Though the OED links the two as interchangeable, there was always an alternate usage. The alternate use and the more recent definition for renumeration set it apart from its confused cousin. Since the 1500’s an alternate meaning of renumeration is listed as a verb; it is the action of numbering or renumbering something, or it can mean counting or recounting items. Since money regularly involves counting, not only does the similar spelling of these two words confuse people, but the subtle differences in their definitions do too.
Do All Employees Get Remuneration?
Technically, the lowest amount that any employee can be paid is minimum wage. While that amount is set at the federal level, it can still vary from state to state. Despite the flux of amounts, it must still be equal to or greater than the federal minimum wage. Some occupations, however, do not make that wage, nor are their employers required to meet the minimum. These occupations include:
- Laborers on small farms
- Seasonal workers
- Restaurant service staff
If you wonder how people can live if they don’t make minimum wage, it can be very challenging. Tips, commissions, and bonuses are also considered remuneration even though it is based on unstandardized customer remuneration, not money from the employer. Many people struggle with the legitimacy of that system and are working to change it for livable wages.
What Are Examples of Remuneration?
People in salary-based positions often receive wages and a basic benefits package. Those stationed in higher tier positions in management or at executive levels may have heftier remuneration packages that include even more benefits. Remember, to be remuneration, it has to translate to money in the employee's pocket. Popcorn and pizza Friday isn’t a remuneration benefit, but a daily food allowance is.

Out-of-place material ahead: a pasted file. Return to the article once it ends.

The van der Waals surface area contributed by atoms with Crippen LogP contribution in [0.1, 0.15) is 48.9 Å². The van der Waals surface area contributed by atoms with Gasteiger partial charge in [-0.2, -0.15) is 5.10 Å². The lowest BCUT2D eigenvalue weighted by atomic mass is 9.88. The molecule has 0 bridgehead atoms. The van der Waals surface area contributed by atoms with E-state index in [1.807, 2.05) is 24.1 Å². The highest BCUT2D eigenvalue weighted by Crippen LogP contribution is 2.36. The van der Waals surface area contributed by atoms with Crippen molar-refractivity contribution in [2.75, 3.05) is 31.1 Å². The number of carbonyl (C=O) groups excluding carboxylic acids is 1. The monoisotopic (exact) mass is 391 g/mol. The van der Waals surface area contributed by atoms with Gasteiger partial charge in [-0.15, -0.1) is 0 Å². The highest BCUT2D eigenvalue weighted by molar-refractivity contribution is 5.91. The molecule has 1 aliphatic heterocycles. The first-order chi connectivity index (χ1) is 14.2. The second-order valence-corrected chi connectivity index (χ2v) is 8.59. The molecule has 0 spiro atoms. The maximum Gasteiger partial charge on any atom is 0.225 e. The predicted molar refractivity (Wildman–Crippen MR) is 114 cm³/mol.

Many employment contracts include basic wages and salary information in addition to the services you are required to complete in return. Remuneration can consist of immediate benefits like bonuses and allowances, but it can also include deferred benefits. Deferred benefits include matching 401(k), stocks, and retirement from which you will benefit later. For many mid-level jobs, you can expect the employer to offer a basic benefits package that includes many if not all of the following remuneration options:
- Wages or salary
- Expense accounts
At mid to high-level positions, contracts become a little more competitive. Many different companies often seek one candidate, so the ideal contract must offer special remuneration to ensure they catch the person they feel is suitable for the job. Candidates will negotiate for both golden hellos and golden parachutes as part of their signing process.
golden hello is simply a signing bonus. Golden hellos can be found from entry-level jobs up to executive-level positions. The sign-on bonus amount differs concerning the position, but the premise is still the same.
The golden parachute is similar to the hello, but employees use it as an exit strategy. To ensure that their financial security is adequately protected, the employee will include language about severance packages or the amount of money and benefits they will receive if the employer terminates the contract.
Are Perks the Same as Remuneration?
Perks are not the same as remuneration, although benefits and perks are often used interchangeably in conversation. Perks are not technically counted as money in employees’ pockets. Benefits, however, do equal compensation whether it is now or deferred. Perks are extra and exist over and above compensation, like pizza and popcorn Friday or on-site gym. Benefits are included in your contract and taxable, like food allowances and company-sponsored gym memberships.